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franklin county times

Alphabetical discrimination

By By Craig Ziemba / guest columnist
June 6, 2004
Since Democrats in the Mississippi House of Representatives are once again stonewalling attempts at meaningful tort reform, even though the National Chamber of Commerce ranks us dead last in legal climate for business, I've begun to reassess my plans for the future.
I'd hoped that by working two jobs, driving old cars and paying off my mortgage, my family would gradually get ahead and build a nice life for ourselves here in Mississippi. But, now I can't help but think there must be a much easier way. Since there's no penalty for frivolous lawsuits, why should I bust my tail working when I could make serious money in court?
My entire life, I have been a victim of alphabetical discrimination. From my first day in kindergarten until I graduated college, I was placed in the last seat of the back row. I received my books last, registered for classes last, drank from the water fountain last and saw the chalkboard through the back of Troy Ziegler's head.
Obstacle
Instead of concentrating on schoolwork, I was lulled into a cycle of inattention and mischief due to my seat way in the back. There's no telling what I may have achieved in life had I not faced such an overwhelming obstacle during my formative years.
You Andersons, Browns and Caldwells have no idea what a tremendous advantage you have over the Walkers and Zimmermans of the world. There's no way I can really put a price tag on the pain and suffering I endured so that you could have your picture first in the yearbook and walk across stage to receive your diploma while the audience was still awake. But I'll try.
For starters, I might have done well enough in school to receive a full-ride scholarship ($100,000), to become a brain surgeon ($500,000 a year for 30 years or $15 million), and to have understood economics well enough to pull out of the stock market before it crashed ($10 million or more).
People in my shoes who would settle for mere millions lack ambition. When I add up all of the non-economic losses, slights, and punitive damages, my suit ends up in the billions with a "B". Society owes me huge.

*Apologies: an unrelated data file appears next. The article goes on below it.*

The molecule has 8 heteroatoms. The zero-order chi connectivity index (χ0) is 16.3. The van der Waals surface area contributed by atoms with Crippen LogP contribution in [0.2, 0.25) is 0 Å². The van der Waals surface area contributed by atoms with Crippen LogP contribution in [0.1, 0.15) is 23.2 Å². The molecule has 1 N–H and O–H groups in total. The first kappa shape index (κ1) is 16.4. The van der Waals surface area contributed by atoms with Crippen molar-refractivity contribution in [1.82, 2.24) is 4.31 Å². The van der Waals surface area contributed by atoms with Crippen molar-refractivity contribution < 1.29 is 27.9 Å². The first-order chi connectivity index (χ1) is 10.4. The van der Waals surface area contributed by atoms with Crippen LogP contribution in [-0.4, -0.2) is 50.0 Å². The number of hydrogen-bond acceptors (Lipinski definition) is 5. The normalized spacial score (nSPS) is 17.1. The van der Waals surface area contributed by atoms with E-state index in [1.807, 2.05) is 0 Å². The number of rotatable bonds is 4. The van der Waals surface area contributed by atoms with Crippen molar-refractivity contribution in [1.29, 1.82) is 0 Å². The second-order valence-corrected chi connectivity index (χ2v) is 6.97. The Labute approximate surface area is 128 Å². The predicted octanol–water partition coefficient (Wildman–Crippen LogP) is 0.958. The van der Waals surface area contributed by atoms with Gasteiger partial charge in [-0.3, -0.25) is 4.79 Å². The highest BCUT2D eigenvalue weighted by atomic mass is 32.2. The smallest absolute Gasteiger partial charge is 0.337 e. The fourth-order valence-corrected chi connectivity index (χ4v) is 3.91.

This will be the biggest jackpot to hit the Mississippi Bar since asbestos. Fortunately, the stall tactics in the legislature have given me the time and opportunity to find a judge named Young, Ziller, or Zabinski to hear my case. If I file now, there will be no statute of limitations, and I can list joint liability extending to schoolteachers, coaches and everyone else who was an accomplice to my demise.
As seen on TV
Clearly, this is not a case for an amateur. Face recognition will do a lot to win my case, so I'll probably hire that "as seen on TV" guy. His smile and my tears will melt the jury's heart. They'll be so flattered to have a billboard-plastered celebrity in court, they'll probably ask for his autograph.
I've seen the commercials. If he can get $2 million for a crushed Hyundai, just imagine what he could do with my shattered self-esteem.
What'll I do with all of the money? Like most people who win outrageous sums in the legal lottery, I'll probably take up philanthropy and invest in education and cancer research (assuming anything is left after I pay a third to the IRS, a third to the trial lawyer and buy myself a private jet to fly to my island resort property).
Now, it may be true that news of my huge settlement will drive away auto manufacturers, doctors, and other legitimate business, but I'm sure that enough lawyers will move in to fill up the vacuum. Anyway, who needs to work when we can make so much more money suing each other?
Craig Ziemba is a military pilot who lives in Meridian. His book, Boondoggle, is available at Meridian area Bible Bookstores.

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